The Spanish police force has revealed that it will invest in tech platforms that will allow officers to catch drug traffickers who make use of crypto assets.
According to El Español, officials who patrol the Strait of Gibraltar – the waters that wash Morocco, Spain, and Gibraltar have paid almost USD 115,000 on two blockchain analysis solutions. They think these tools will allow them to trace crypto assets they say are being utilized to fund drug deals.
The police claim that criminals are using crypto in an attempt to anonymize transactions or make them harder to track.
Police expenditure records show that officers believe that the solutions will help detectives who are analyzing electronic evidence related to criminal acts.
The Ministry of the Interior believes that it is necessary to constantly update the police’s technological systems. A hint perhaps that the police might look to expend more on crypto monitoring tools in the future.
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Just last month, a major police operation busted two crime rings that had smuggled tons of marijuana and cocaine across the Strait covering their tracks by hiding payloads in crates of tomatoes, watermelons, and melons.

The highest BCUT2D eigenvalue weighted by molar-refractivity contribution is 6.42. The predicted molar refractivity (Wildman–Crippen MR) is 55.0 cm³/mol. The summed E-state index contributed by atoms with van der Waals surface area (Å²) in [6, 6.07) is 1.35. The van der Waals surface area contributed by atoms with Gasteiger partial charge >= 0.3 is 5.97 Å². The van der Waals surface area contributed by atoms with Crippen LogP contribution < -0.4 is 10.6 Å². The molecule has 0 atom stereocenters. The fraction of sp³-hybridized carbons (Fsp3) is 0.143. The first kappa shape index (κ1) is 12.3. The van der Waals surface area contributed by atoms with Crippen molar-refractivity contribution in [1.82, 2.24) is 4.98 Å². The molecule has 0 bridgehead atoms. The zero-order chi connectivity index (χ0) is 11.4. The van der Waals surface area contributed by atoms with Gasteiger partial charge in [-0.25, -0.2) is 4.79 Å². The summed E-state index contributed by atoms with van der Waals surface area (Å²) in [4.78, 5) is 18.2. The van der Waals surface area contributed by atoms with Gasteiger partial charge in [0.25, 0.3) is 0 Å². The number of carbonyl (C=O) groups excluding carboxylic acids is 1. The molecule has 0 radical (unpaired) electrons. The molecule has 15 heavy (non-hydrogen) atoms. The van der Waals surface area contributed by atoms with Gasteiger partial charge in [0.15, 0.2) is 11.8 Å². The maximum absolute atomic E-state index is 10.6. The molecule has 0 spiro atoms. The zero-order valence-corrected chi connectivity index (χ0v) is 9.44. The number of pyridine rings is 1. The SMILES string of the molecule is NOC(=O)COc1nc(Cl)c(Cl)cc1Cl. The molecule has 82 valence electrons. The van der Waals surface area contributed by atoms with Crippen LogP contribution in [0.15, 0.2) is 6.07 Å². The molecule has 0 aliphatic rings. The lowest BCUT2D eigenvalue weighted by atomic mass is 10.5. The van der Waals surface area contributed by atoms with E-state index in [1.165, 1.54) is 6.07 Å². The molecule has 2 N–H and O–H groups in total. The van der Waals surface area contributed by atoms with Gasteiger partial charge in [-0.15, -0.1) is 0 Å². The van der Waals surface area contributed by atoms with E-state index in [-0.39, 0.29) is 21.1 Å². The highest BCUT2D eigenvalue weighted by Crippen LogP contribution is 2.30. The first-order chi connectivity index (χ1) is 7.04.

As per news reports, the police found evidence that gangs have paid off corrupt police and customs officers to authorize the shipments to enter Spain. Over 60 people, including several police officers, were arrested in 34 raids.
Officers articulate that some of the payments made to crooked officials may have been made in crypto, or that money laundered via crypto transactions was then later exploited to pay for bribes. The police also added that it was still looking for unique tools that officers could utilize to trace transactions linked to drug deals.
Another drug cartel that was raided in February this year was found to have been trying to use cryptocurrency to launder money it had extended from narcotics deals.
Also, officers have found themselves struggling to trace crypto-linked drug deals and crucially prove that dubious-looking crypto wallets really do belong to narcotics traders.
One police unit complained that it was practically impossible to produce high-quality reports in absence of the kind of solutions that the force has just spent USD 115,000 on.
Law enforcement agencies have also mentioned that they will look to train their officers in crypto-related affairs. They were quoted as expressing that officers must possess advanced knowledge of the way these digital currencies are operated in money-laundering processes.
Officers will also be advised on how to “recover and manage” crypto utilized in crime and that the police will back government “regulations that promote transparency” in the cryptocurrency industry.
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